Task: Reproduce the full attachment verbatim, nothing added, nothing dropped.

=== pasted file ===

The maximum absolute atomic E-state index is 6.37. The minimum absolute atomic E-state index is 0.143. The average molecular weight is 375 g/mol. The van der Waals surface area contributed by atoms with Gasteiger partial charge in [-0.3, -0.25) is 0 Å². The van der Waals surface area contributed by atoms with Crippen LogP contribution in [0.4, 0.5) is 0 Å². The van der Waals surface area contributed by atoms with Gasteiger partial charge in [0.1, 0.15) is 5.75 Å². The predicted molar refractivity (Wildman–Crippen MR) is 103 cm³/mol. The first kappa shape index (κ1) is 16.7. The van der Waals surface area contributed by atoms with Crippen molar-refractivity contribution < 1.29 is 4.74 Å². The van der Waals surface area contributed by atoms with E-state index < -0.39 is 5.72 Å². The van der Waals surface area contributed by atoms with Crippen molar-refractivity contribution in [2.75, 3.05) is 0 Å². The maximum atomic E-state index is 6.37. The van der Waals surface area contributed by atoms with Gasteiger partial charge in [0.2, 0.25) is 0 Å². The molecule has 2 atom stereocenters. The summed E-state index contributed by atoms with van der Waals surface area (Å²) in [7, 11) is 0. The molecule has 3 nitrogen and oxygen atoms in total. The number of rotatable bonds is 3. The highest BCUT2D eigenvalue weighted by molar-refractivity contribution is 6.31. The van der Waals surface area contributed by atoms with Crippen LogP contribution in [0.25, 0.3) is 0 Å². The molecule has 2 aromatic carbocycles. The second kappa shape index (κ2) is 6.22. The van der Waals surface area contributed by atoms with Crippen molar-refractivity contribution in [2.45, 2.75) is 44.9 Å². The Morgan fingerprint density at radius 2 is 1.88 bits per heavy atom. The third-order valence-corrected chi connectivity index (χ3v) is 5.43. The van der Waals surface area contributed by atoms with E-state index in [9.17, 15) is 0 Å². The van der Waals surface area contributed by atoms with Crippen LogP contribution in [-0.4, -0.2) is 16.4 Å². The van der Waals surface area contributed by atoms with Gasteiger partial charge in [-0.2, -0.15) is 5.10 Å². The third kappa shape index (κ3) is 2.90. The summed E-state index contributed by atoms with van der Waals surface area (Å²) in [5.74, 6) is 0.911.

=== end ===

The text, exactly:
The maximum absolute atomic E-state index is 6.37. The minimum absolute atomic E-state index is 0.143. The average molecular weight is 375 g/mol. The van der Waals surface area contributed by atoms with Gasteiger partial charge in [-0.3, -0.25) is 0 Å². The van der Waals surface area contributed by atoms with Crippen LogP contribution in [0.4, 0.5) is 0 Å². The van der Waals surface area contributed by atoms with Gasteiger partial charge in [0.1, 0.15) is 5.75 Å². The predicted molar refractivity (Wildman–Crippen MR) is 103 cm³/mol. The first kappa shape index (κ1) is 16.7. The van der Waals surface area contributed by atoms with Crippen molar-refractivity contribution < 1.29 is 4.74 Å². The van der Waals surface area contributed by atoms with E-state index < -0.39 is 5.72 Å². The van der Waals surface area contributed by atoms with Crippen molar-refractivity contribution in [2.75, 3.05) is 0 Å². The maximum atomic E-state index is 6.37. The van der Waals surface area contributed by atoms with Gasteiger partial charge in [0.2, 0.25) is 0 Å². The molecule has 2 atom stereocenters. The summed E-state index contributed by atoms with van der Waals surface area (Å²) in [7, 11) is 0. The molecule has 3 nitrogen and oxygen atoms in total. The number of rotatable bonds is 3. The highest BCUT2D eigenvalue weighted by molar-refractivity contribution is 6.31. The van der Waals surface area contributed by atoms with Crippen LogP contribution in [0.25, 0.3) is 0 Å². The molecule has 2 aromatic carbocycles. The second kappa shape index (κ2) is 6.22. The van der Waals surface area contributed by atoms with Crippen molar-refractivity contribution in [2.45, 2.75) is 44.9 Å². The Morgan fingerprint density at radius 2 is 1.88 bits per heavy atom. The third-order valence-corrected chi connectivity index (χ3v) is 5.43. The van der Waals surface area contributed by atoms with E-state index in [9.17, 15) is 0 Å². The van der Waals surface area contributed by atoms with Crippen LogP contribution in [-0.4, -0.2) is 16.4 Å². The van der Waals surface area contributed by atoms with Gasteiger partial charge in [-0.2, -0.15) is 5.10 Å². The third kappa shape index (κ3) is 2.90. The summed E-state index contributed by atoms with van der Waals surface area (Å²) in [5.74, 6) is 0.911.